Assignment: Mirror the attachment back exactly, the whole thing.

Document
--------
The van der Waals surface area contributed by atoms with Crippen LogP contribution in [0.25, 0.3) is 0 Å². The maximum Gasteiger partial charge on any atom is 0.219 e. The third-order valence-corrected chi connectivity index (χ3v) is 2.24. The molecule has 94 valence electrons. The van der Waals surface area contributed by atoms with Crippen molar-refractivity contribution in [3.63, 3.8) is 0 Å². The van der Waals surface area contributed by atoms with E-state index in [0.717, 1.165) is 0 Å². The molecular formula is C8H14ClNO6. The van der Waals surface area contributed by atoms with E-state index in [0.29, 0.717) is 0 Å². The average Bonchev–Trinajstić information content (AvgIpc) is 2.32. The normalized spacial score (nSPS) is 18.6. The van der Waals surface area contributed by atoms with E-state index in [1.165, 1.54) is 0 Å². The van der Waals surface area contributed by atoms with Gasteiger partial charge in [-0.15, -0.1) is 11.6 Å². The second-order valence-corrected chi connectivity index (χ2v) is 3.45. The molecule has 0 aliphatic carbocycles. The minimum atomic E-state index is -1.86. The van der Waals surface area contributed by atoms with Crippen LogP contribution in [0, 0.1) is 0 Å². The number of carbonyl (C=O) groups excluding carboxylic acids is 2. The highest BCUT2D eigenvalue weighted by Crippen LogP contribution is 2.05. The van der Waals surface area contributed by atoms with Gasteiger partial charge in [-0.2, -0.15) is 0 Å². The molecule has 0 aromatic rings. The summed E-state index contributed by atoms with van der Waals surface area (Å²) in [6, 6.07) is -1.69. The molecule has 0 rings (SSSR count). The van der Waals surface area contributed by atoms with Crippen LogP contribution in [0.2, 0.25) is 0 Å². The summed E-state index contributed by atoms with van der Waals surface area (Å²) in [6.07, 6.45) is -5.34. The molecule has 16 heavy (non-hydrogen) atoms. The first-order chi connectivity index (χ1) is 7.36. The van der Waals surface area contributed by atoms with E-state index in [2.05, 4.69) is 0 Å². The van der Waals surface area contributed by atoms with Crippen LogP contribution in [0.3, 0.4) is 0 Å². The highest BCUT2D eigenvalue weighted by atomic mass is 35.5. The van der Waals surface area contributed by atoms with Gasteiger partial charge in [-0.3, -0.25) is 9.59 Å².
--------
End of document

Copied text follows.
The van der Waals surface area contributed by atoms with Crippen LogP contribution in [0.25, 0.3) is 0 Å². The maximum Gasteiger partial charge on any atom is 0.219 e. The third-order valence-corrected chi connectivity index (χ3v) is 2.24. The molecule has 94 valence electrons. The van der Waals surface area contributed by atoms with Crippen molar-refractivity contribution in [3.63, 3.8) is 0 Å². The van der Waals surface area contributed by atoms with E-state index in [0.717, 1.165) is 0 Å². The molecular formula is C8H14ClNO6. The van der Waals surface area contributed by atoms with E-state index in [0.29, 0.717) is 0 Å². The average Bonchev–Trinajstić information content (AvgIpc) is 2.32. The normalized spacial score (nSPS) is 18.6. The van der Waals surface area contributed by atoms with E-state index in [1.165, 1.54) is 0 Å². The van der Waals surface area contributed by atoms with Gasteiger partial charge in [-0.15, -0.1) is 11.6 Å². The second-order valence-corrected chi connectivity index (χ2v) is 3.45. The molecule has 0 aliphatic carbocycles. The minimum atomic E-state index is -1.86. The van der Waals surface area contributed by atoms with Crippen LogP contribution in [0, 0.1) is 0 Å². The number of carbonyl (C=O) groups excluding carboxylic acids is 2. The highest BCUT2D eigenvalue weighted by Crippen LogP contribution is 2.05. The van der Waals surface area contributed by atoms with Gasteiger partial charge in [-0.2, -0.15) is 0 Å². The molecule has 0 aromatic rings. The summed E-state index contributed by atoms with van der Waals surface area (Å²) in [6, 6.07) is -1.69. The molecule has 0 rings (SSSR count). The van der Waals surface area contributed by atoms with Crippen LogP contribution in [0.2, 0.25) is 0 Å². The summed E-state index contributed by atoms with van der Waals surface area (Å²) in [6.07, 6.45) is -5.34. The molecule has 16 heavy (non-hydrogen) atoms. The first-order chi connectivity index (χ1) is 7.36. The van der Waals surface area contributed by atoms with E-state index in [2.05, 4.69) is 0 Å². The van der Waals surface area contributed by atoms with Crippen LogP contribution in [0.3, 0.4) is 0 Å². The highest BCUT2D eigenvalue weighted by atomic mass is 35.5. The van der Waals surface area contributed by atoms with Gasteiger partial charge in [-0.3, -0.25) is 9.59 Å².